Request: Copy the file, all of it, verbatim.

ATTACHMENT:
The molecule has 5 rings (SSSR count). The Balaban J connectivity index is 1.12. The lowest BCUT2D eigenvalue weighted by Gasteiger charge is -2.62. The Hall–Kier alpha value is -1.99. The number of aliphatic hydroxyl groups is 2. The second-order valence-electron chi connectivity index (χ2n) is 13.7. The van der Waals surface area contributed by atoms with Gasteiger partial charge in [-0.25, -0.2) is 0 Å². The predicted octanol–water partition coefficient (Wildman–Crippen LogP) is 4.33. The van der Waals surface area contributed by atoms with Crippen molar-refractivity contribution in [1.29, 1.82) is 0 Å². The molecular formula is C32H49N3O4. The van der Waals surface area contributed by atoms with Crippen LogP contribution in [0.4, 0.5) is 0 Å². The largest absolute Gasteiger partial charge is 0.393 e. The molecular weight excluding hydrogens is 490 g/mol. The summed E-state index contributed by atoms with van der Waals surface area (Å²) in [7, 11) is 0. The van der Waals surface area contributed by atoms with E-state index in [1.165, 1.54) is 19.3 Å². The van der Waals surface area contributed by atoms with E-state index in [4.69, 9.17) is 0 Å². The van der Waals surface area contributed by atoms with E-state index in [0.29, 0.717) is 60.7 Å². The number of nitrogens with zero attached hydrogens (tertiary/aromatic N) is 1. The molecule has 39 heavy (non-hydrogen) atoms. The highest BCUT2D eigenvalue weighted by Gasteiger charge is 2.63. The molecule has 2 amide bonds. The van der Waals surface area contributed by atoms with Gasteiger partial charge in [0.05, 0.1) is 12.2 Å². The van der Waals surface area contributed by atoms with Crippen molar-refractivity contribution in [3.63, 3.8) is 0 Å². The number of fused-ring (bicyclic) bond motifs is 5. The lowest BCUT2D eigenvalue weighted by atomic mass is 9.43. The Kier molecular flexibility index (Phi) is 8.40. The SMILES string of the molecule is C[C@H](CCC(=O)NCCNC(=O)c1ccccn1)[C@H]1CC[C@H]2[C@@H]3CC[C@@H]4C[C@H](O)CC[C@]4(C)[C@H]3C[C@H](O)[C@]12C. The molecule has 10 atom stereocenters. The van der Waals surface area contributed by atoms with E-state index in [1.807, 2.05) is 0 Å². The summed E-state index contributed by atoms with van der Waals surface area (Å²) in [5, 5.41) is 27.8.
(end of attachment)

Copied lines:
The molecule has 5 rings (SSSR count). The Balaban J connectivity index is 1.12. The lowest BCUT2D eigenvalue weighted by Gasteiger charge is -2.62. The Hall–Kier alpha value is -1.99. The number of aliphatic hydroxyl groups is 2. The second-order valence-electron chi connectivity index (χ2n) is 13.7. The van der Waals surface area contributed by atoms with Gasteiger partial charge in [-0.25, -0.2) is 0 Å². The predicted octanol–water partition coefficient (Wildman–Crippen LogP) is 4.33. The van der Waals surface area contributed by atoms with Crippen molar-refractivity contribution in [1.29, 1.82) is 0 Å². The molecular formula is C32H49N3O4. The van der Waals surface area contributed by atoms with Crippen LogP contribution in [0.4, 0.5) is 0 Å². The largest absolute Gasteiger partial charge is 0.393 e. The molecular weight excluding hydrogens is 490 g/mol. The summed E-state index contributed by atoms with van der Waals surface area (Å²) in [7, 11) is 0. The van der Waals surface area contributed by atoms with E-state index in [1.165, 1.54) is 19.3 Å². The van der Waals surface area contributed by atoms with E-state index in [4.69, 9.17) is 0 Å². The van der Waals surface area contributed by atoms with E-state index in [0.29, 0.717) is 60.7 Å². The number of nitrogens with zero attached hydrogens (tertiary/aromatic N) is 1. The molecule has 39 heavy (non-hydrogen) atoms. The highest BCUT2D eigenvalue weighted by Gasteiger charge is 2.63. The molecule has 2 amide bonds. The van der Waals surface area contributed by atoms with Gasteiger partial charge in [0.05, 0.1) is 12.2 Å². The van der Waals surface area contributed by atoms with Crippen molar-refractivity contribution in [3.63, 3.8) is 0 Å². The number of fused-ring (bicyclic) bond motifs is 5. The lowest BCUT2D eigenvalue weighted by atomic mass is 9.43. The Kier molecular flexibility index (Phi) is 8.40. The SMILES string of the molecule is C[C@H](CCC(=O)NCCNC(=O)c1ccccn1)[C@H]1CC[C@H]2[C@@H]3CC[C@@H]4C[C@H](O)CC[C@]4(C)[C@H]3C[C@H](O)[C@]12C. The molecule has 10 atom stereocenters. The van der Waals surface area contributed by atoms with E-state index in [1.807, 2.05) is 0 Å². The summed E-state index contributed by atoms with van der Waals surface area (Å²) in [5, 5.41) is 27.8.